Acting Secretary of Energy Daniel Poneman spoke at the Bloomberg New Energy Finance Summit in April. Poneman, who will resume the deputy role once a secretary is named, said the DOE is focused on modernization after storms in the Northeast this past winter exposed the grid’s soft underbelly. In addition, Poneman said access to capital remains a challenge, although the DOE is ready to invest in technologies that make sense even if they have to wait lengthy periods for a return.
Below are some of the highlights from his remarks.
“One of the areas that we’re focusing on a lot recently is grid modernization. This has huge implications. Now whether you’re talking about, globally, the transformation of our energy economy precisely to integrate increasing amounts of variable power generation, solar, wind and so forth and the input side of the grid or whether you’re looking at a much more variable load at the other end because of smart meter because of the growth of electrical vehicles and vehicles that not only draw from the grid but feed back into the grid. But there’s a whole other set of reasons why we need to modernize the grid.”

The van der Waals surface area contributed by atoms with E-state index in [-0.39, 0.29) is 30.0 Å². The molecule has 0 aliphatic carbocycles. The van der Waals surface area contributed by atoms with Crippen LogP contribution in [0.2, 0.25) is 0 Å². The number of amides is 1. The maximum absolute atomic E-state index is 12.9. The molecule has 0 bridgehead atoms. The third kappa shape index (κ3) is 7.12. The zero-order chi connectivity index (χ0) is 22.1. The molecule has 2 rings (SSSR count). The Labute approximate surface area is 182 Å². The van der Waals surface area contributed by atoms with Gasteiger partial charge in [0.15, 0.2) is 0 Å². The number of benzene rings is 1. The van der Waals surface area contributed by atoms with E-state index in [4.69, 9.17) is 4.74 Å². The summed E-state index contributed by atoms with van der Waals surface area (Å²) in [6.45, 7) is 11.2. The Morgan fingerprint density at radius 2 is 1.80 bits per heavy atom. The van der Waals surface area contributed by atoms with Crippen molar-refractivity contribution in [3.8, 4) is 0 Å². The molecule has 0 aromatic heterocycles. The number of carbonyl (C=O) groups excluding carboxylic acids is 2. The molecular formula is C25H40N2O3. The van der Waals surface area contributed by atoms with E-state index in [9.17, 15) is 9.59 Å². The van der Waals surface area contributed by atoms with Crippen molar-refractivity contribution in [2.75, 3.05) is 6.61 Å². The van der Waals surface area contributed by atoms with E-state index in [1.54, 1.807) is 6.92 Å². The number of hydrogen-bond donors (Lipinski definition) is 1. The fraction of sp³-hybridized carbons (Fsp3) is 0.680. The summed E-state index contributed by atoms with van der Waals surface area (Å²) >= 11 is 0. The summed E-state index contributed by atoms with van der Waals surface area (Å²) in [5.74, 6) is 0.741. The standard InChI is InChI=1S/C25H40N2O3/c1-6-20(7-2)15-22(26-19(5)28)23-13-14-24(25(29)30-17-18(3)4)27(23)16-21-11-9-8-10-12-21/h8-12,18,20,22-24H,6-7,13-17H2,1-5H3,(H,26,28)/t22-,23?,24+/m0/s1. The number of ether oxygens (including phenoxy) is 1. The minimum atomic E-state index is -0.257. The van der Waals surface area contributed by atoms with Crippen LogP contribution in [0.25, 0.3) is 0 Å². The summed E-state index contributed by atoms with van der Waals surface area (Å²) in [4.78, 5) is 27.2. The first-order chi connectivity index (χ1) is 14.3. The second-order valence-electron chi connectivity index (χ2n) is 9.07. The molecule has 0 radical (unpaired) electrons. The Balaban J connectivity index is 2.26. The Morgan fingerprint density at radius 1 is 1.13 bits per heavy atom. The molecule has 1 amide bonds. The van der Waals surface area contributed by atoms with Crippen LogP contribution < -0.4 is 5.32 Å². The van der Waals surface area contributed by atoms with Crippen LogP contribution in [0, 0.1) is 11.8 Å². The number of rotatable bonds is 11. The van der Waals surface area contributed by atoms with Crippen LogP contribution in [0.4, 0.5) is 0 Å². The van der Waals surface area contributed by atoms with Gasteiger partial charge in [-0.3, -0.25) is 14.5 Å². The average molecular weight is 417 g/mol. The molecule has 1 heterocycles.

“Our grid has not kept up, and that means, as we’ve discovered time and time again as we have more violent storms how fragile it is. Those of us who for weeks tried to restore power to New York and New Jersey have redoubled our efforts to make our grid more resilient and resistant to natural disasters… We’re very aware that we have to work closely with the private sector who owns the mandatory assets to be successful in that venture.”
“Classically, [the Department of Energy] we have made a difference at the earliest stages. The technologies that no one can expect an investor to wait 20, 30, 40 quarters for a return. One I like to talk about are these obscure technologies horizontal drilling and hydraulic fracturing between 1978 and 1992. The Department of Energy invested $137 million and there was not a lot of commercial interest in those days.”
“The President is right to focus on research and development, but we have to do one other thing which this group assembled here can make a unique contribution. We’ve got to lower the cost of capital for energy investments. In particular, those that we do not have commodity risks and commodity costs for the capital assets that support them will be make or break in terms of their ability to compete in a modern energy economy.”